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Sayers, J. (1988). The Politics of Psychoanalysis. An Introduction to Freudian and Post-Freudian Theory by Stephen Frosh. Published by Macmillan: London 1987; 290 pp, £6.95 paperback; £20.00 hardback.. Brit. J. Psychother., 4(3):335-336.

(1988). British Journal of Psychotherapy, 4(3):335-336

The Politics of Psychoanalysis. An Introduction to Freudian and Post-Freudian Theory by Stephen Frosh. Published by Macmillan: London 1987; 290 pp, £6.95 paperback; £20.00 hardback.

Review by:
Janet Sayers

Writers on the Left have long sought to wrest an optimistic and progressive programme from Freud's otherwise gloomy forebodings about the inevitable antagonism of individual and society. Relatively recent is the attempt to do this from a Kleinian perspective as in this book.

Frosh begins by outlining the more pessimistic aspects of Freud's work: his account of individual and society, instinct and culture, id and ego as locked in irreconcilable conflict; and his resulting hopelessness of therapy ever achieving more than conversion of ‘hysterical misery into common unhappiness’. But, Frosh argues, there is also another, more hopeful side to Freud's work insofar as he treated individuals not as opposed to society but as fundamentally constituted by it, describing the ego and super ego as formed through internalisation of social relations via the Oedipus complex. And this went along with belief in the capacity of therapy to bring about not only recognition of conflict but also the necessary strengthening of the ego to withstand it.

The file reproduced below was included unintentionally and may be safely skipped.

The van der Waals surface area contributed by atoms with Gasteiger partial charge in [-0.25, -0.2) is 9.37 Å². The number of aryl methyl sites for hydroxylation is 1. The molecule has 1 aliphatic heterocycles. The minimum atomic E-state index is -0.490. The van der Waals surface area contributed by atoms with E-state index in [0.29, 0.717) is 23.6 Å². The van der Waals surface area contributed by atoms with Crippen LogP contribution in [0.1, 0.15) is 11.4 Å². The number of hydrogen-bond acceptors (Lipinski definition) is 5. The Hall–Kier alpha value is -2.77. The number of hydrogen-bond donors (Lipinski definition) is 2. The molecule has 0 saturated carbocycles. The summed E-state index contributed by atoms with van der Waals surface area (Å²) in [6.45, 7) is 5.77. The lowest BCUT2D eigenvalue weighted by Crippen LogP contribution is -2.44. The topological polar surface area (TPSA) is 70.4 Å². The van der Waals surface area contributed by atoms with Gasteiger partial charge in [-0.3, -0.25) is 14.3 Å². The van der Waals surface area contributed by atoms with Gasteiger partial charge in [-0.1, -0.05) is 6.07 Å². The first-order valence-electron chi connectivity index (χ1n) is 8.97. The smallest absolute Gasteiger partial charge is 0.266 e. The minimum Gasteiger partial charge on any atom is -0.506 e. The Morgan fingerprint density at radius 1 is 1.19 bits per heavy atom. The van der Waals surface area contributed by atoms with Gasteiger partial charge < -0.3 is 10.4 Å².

After thus outlining these two strands in Freud's theory and practice, Frosh goes on to consider subsequent developments in psychoanalysis: first, ego psychology and the ‘culturalist school’ of Horney and Fromm which he criticises for focussing on the ego and external reality to the neglect of the id and internal reality; second, object relations theory which he says errs in the opposite direction of attending so much to internal reality, understood as essentially unified and harmonious, that it tends to write off external reality as merely ‘facilitating’ or disruptive, looking back to an idealised past of supposed unity prior to environmental (particularly maternal) failure and impingement.

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